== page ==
Dr. Thomas A. Gorman is the Superintendent of the Montville Township Public Schools in Montville Township, New Jersey. The district is a pre-k through grade 12 district in Morris County, NJ. There are five elementary schools, one middle school, and one high school in Montville Township. The district has over 3,400 students enrolled for the 2023-2024 school year.

Each September, school bells bring students home from the beaches and back into the classrooms. With the last warm summer breezes, there is an unmistakable feeling of excitement, possibilities, and hope in the air. It is an exhilarating time for students, teachers, and parents alike.  

While driving to work on the first day of school, I saw families and students gathered at bus stops. One anxious grandparent was constantly peering down the street looking for the expected bus. In the front doorway of a house, I saw a young student gathering his things and rushing to get out of the house for the bus that would eventually stop near his home. The positivity of the first day of school was palpable.  

As I drove, I noted one common item – each student carried a backpack.  

Backpacks are not just practical; they’re personal. They are a statement of who a student is and what they value. Carrying that backpack becomes a badge of honor, symbolizing a child's dreams and aspirations.

In the past three years, I have had the joy of seeing two of my children graduate from college. Earlier this month, I dropped my third child off for her sophomore year. One of the parent rituals of having a child attend college is helping them move in and out of their dorm room. There is a clear difference between freshman year and the years that follow. Freshmen get the royal treatment with upperclassmen helping unpack the car and lug bags and boxes to their rooms. But as time goes on, you have to fend for yourself.

With each trip up and down the stairs, I could not help but marvel at the sheer volume of “stuff” deemed necessary for collegiate survival. After all this stuff was neatly, at least for the first day, organized in drawers, closets, and under the bed, my daughter had everything she needed to live and succeed. As we were about to leave, I glanced at her room and noticed her backpack hanging on the desk chair. While it bore a resemblance to the one she used in elementary school, it had evolved into a more fashionable upgrade. Yet its purpose remained the same – to carry the tools for productive learning while away from the dorm room. While many of the contents have also changed – she now has a graphing calculator and an iPhone – many of the educational tools, such as pens, paper, and a laptop, remain the same as elementary school.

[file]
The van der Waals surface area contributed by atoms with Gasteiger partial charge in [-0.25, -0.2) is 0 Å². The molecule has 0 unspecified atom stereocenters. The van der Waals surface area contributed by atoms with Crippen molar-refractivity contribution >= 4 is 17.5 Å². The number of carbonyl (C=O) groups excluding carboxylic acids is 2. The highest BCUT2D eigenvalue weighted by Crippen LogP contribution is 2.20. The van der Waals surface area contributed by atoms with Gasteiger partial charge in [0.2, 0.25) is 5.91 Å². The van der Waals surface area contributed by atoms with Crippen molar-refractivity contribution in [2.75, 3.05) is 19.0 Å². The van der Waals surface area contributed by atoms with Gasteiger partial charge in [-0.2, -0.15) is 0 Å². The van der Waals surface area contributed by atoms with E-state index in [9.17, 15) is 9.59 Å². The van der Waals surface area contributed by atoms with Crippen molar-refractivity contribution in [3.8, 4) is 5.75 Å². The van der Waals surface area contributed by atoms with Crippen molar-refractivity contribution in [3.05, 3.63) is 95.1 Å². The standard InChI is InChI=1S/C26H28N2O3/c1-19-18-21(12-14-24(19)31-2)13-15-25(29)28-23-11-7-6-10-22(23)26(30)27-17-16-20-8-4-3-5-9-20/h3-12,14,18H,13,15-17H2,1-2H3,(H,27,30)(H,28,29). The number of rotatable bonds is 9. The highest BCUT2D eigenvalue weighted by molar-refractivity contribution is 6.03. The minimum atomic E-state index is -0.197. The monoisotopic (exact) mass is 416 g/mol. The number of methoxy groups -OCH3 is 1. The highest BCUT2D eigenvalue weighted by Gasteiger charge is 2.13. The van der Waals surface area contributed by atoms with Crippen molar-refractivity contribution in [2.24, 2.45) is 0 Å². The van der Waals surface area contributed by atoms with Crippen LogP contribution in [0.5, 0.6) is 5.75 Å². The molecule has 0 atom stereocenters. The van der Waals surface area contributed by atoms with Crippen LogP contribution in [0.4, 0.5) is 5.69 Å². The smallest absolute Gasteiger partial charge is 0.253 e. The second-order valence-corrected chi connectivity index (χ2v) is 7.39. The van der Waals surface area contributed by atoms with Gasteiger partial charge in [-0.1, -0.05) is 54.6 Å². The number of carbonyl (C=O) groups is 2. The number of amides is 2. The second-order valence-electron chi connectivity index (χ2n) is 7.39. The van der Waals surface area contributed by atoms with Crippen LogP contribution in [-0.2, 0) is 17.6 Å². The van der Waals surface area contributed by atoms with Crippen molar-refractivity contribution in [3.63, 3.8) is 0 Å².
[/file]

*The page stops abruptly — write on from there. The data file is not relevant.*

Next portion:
Last May, my oldest daughter moved back home after graduation. She will be attending graduate school nearby so we needed to make some adjustments to accommodate her studies at home. Upon her return, she brought home boxes of stuff that would not be going away in a few months. This stuff is now permanently in our house.  

Watching the constant shuffle of belongings in and out of our home, up and down the stairs, into drawers, and sometimes piling up in corners, it reminded me of George Carlin's hilarious take on "Stuff." He joked about how the meaning of life was finding a place for all your stuff. A home, he stated, was a spot to place all your stuff and when on vacation you pack a smaller amount of your stuff into luggage to carry with you. In fact, many Americans have accumulated so much stuff that storage facilities are a booming business. He further quipped, and as my credit card bills can attest, we are always buying more stuff to bring back into the home.

Each academic year, students accumulate a wealth of stuff within the classroom. Teachers tirelessly impart knowledge throughout the year, urging students to comprehend and commit this “stuff” to memory. This information accumulates in the students' minds, forming the foundation upon which they will build in subsequent years across various subject areas. This pattern continues throughout a child’s education and this “stuff” — this knowledge — is then carried everywhere they go. It is this knowledge that will eventually help solve problems, lend a hand to those in need, and keep others safe. Indeed, this “stuff” is an integral part of each student's identity.

The backpack is a place for the things students carry with them, but beyond the physical items children carry on their backs, they are also carrying a host of intangibles that affect their social, emotional, and academic experiences. Students carry only a fraction of their essence within their backpacks. The symbolic backpack carries a student's hopes and dreams. There is so much more going on in their minds and hearts. Beneath the surface, a rich tapestry of “stuff” — thoughts, visions, and dreams — unfolds, guiding them on their path of self-discovery and growth. 

My hope for this school year is for students to pursue the stuff their dreams are made of and continue along their journey of who they will become and how they will positively impact the world.